But remember our original questions. How do you and I get in this group? What will get us the title, “saints”? What makes a saint a saint? John tells us that holiness is their distinguishing characteristic. It doesn’t take long to figure out that you and I don’t fit into that group. Yes, there are the signs of a sin-stained and problem-filled world around us. But you don’t need to point to breaking bridges and bickering bureaucrats to find the signs of sin. You only need to look at the person who stares back at you in the mirror. You only need to look at the broken promises of the past, the loveless bickering in the home, along with any and every other sinful symptom of our inherited sin to realize that you and I do not belong in a group filled with holy and righteous saints. But that reality does not exclude us from some sort of sanctified country club! That reality ought to exclude us from heaven! That reality ought to condemn us eternally! That reality puts a permanent barrier between us and God that we can’t even dream of knocking down on our best day.
We need to find out what it is in those people in Revelation 7 that made them saints. If you and I are going to have any hope of being on the right side of God’s judgment and spending eternity in paradise, we need to find out what makes a saint a saint. Is there some distinguishing trait or characteristic that put this multitude in the mansions of heaven?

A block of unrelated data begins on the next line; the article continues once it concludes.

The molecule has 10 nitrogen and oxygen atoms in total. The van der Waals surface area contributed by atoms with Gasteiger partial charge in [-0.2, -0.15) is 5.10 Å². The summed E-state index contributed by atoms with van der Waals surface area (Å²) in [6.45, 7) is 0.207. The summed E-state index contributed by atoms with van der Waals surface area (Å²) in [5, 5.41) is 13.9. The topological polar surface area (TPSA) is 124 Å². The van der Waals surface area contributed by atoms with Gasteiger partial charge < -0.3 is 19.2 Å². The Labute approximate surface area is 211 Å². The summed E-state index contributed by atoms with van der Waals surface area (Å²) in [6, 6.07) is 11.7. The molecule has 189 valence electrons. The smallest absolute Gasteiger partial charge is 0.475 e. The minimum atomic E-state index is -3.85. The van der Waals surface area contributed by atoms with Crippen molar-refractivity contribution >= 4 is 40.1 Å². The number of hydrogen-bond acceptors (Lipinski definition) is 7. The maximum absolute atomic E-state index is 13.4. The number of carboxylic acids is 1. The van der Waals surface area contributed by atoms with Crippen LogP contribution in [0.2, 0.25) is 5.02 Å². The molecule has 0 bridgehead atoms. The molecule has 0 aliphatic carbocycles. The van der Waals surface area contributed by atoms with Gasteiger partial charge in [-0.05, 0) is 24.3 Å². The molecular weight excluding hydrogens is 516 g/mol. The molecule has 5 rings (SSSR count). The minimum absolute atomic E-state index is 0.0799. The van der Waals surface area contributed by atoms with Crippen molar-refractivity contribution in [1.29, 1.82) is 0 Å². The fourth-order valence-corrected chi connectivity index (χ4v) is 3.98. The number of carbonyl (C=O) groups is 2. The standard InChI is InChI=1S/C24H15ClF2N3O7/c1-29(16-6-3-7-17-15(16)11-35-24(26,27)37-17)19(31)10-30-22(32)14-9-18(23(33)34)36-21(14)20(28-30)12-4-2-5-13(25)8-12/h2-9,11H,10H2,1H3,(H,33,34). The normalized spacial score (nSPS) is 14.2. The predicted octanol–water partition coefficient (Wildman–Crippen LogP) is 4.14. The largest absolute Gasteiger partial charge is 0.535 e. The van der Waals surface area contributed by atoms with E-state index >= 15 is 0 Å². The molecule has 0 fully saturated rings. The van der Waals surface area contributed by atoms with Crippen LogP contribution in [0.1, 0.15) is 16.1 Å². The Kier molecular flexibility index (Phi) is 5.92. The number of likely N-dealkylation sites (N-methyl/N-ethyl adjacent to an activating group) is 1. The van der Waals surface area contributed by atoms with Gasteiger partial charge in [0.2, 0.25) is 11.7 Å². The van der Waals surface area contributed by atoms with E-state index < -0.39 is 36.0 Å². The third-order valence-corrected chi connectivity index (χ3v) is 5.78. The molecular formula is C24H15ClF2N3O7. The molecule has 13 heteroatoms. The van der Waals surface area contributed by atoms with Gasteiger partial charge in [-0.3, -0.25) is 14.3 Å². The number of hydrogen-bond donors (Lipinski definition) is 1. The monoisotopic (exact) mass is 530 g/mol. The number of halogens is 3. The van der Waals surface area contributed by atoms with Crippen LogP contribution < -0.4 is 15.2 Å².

If we look through this reading for some type of distinguishing characteristic, perhaps we can find something if we refer back to the opening verse of this selection. John said, “I looked and there before me was a great multitude that no one could count, from every nation, tribe, people and language, standing before the throne and in front of the Lamb.” If we are looking for a distinguishing characteristic, what do you find? There really isn’t one, is there? The crowd of people before John comes from every corner of the world. Together they speak most every language heard under the sun. There could not be a more diverse group of saints. It does not appear that there is going to be a singular common characteristic that threads these people together.
But something must have put them in this heavenly scene. Something must have put those palm branches in their hands and placed those white robes of holiness on their bodies. Something made these people the holy saints that we see in Revelation.
As the apostle John received this heavenly vision, someone who sort of fills the role of a tour guide appears – he’s called an elder – and asks John a question as he viewed these heavenly saints. “One of the elders asked me, ‘These in white robes—who are they, and where did they come from?’” That’s the $64,000 question we need to answer! But it was a rhetorical question. John didn’t know the answer, but his heavenly tour guide did. “[John] answered, ‘Sir, you know.’ And he said, ‘These are they who have come out of the great tribulation; they have washed their robes and made them white in the blood of the Lamb.’”